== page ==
Business Buzz: Secure your business data
January 25, 2015
The Better Business Bureau warn that although it's large national companies that get the headlines when a data breach occurs, small businesses account for approximately 85 percent of all data breaches, according to Visa.
If your company — big or small — has a website, communicates with customers via email, or stores customer information in an electronic database, you could be putting them at risk if you don't take proper precautions.
Better Business Bureau Serving Northern Colorado and Wyoming advises following these four steps to help you be a more trustworthy business:
Know what you have: Be aware of all the personal information you have about your customers, where you store it, how you use it, who has access to it and how you protect it.
Keep what you need and delete what you don’t: While it’s tempting to keep information for future use, the less you collect and store, the less opportunity there is for something to go wrong.
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Protect what you're provided: If you’re holding onto information about your customers, it needs to be stored safely.
Don't stop there, however. Keeping your customers safe requires your own computer systems to be fully protected. The best policies in the world won’t protect your customers if your network and resources are at risk for preventable attacks.
BBB offers these tips:
• Keep a clean machine: Having the latest security software, Web browser and operating system are the best defenses against viruses, malware and other online threats.
• Automate software updates: Many software programs will automatically connect and update to defend against known risks. Turn on automatic updates if that's an available option.
• Scan all new devices: Be sure to scan all USB and other devices before they're attached to the network.
• Use a firewall: A good firewall keeps criminals out and sensitive data in.
• Use spam filters: Spam can carry malicious software and phishing scams, some aimed directly at businesses. A good spam filter will block most of it and will make your email system safer and easier to use.
• Show your commitment to security: Participate in activities such as Data Privacy Day on Jan. 28 to demonstrate your business's commitment to security.
Seven key small business resolutions for 2015
Editor's note: This story was written by Matt Varilek, Small Business Association's Region VIII administrator.
Like personal resolutions to eat healthy or get fit, New Year's resolutions for small business owners can lead to increased sales and greater profitability. The Small Business Administration has resources to help entrepreneurs to put their resolutions into action. A 2014 Constant Contact Inc. survey showed 53 percent of small business owners make New Year's resolutions to boost their businesses. Consider the following ideas from our network of small business experts for your own list of resolutions in 2015:
• Give your business plan a facelift. Business plans are a useful tool for anticipating future scenarios and how your business will respond. But even the finest forecasters get some predictions wrong. Consider your business plan a living document and review it regularly. Update the plan to reflect how the business has evolved in terms of technology, product diversification, marketing strategies, and owner experience.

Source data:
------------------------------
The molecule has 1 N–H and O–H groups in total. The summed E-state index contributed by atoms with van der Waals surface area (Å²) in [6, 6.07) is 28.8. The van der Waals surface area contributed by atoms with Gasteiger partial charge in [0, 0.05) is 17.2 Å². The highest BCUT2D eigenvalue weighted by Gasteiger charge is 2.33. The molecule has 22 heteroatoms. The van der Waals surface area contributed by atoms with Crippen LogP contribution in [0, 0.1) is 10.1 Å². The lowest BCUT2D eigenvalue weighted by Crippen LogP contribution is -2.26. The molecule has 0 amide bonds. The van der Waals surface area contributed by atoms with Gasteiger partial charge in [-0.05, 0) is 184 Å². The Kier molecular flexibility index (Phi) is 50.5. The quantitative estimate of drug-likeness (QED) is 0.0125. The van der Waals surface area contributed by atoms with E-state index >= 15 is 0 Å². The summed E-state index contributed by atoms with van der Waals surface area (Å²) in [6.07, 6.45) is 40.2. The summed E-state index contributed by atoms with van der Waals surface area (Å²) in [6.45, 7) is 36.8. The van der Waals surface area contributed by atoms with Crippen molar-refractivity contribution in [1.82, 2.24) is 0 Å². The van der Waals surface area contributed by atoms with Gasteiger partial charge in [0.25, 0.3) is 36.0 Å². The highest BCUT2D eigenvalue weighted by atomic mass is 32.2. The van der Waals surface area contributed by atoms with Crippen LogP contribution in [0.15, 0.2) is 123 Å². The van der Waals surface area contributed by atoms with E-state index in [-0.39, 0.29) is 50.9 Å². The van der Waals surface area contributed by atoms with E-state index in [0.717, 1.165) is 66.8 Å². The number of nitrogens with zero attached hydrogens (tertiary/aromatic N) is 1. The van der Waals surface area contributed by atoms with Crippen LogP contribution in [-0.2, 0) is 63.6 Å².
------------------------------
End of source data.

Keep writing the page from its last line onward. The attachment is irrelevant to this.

- Understand the Affordable Health Care Act. Small firms with fewer than 50 employees are not required by the ACA to provide health insurance to their employees. That's 96 percent of all businesses. However those that voluntarily choose to provide coverage have the options of doing so through each state's small-business health insurance marketplace.
- Get a financial check-up. Business owners should review their company's profit and loss statements, balance sheet, and other relevant financial indicators on a regular basis.
- Take a hard look at what worked and what didn't. Did you buy too much of the wrong inventory? Did you make hiring decisions that adversely affected the business? Are you working too many hours at the business and need to hire more help? Are you putting too many hours into the business and neglecting your family?
- Find a mentor that you trust. Mentors can provide a fresh perspective on tough issues like the ones mentioned above. They also can provide business owners with a wide range of advice including business strategies, financial counseling, and commons sense solutions to everyday problems. They provide someone you can discuss sensitive issues with in confidence. Consider using a SCORE or Small Business Development Center counselor to fill this role. They're experienced. They're confidential. And in most cases, they're free.
- Embrace online sales and social media. A 2013 study by Forrester Research Inc. showed that by 2017 nearly 60 percent of all U.S. retail sales will involve the web. Successful small firms maintain a Web presence where customers can purchase items online, or find a retail location. The cost of creating a web presence is far out-weighed by the potential new customers ready to buy your products or services on-line, often from markets well outside your geographic home. Let 2015 be the year you create or refresh your business' web presence.
- Embrace innovation and creativity. Differentiate your small business from the competition by embracing innovation and creativity every day. Feature the products that can't be found at the local mega mall. Create the kind of unique customer experience that serves as a destination for shoppers not content with pointing and clicking in solitude.
For more information on how SBA can help your business keep its New Year's resolutions, visit http://www.sba.gov/co or call the Colorado District Office at 303-844-2607.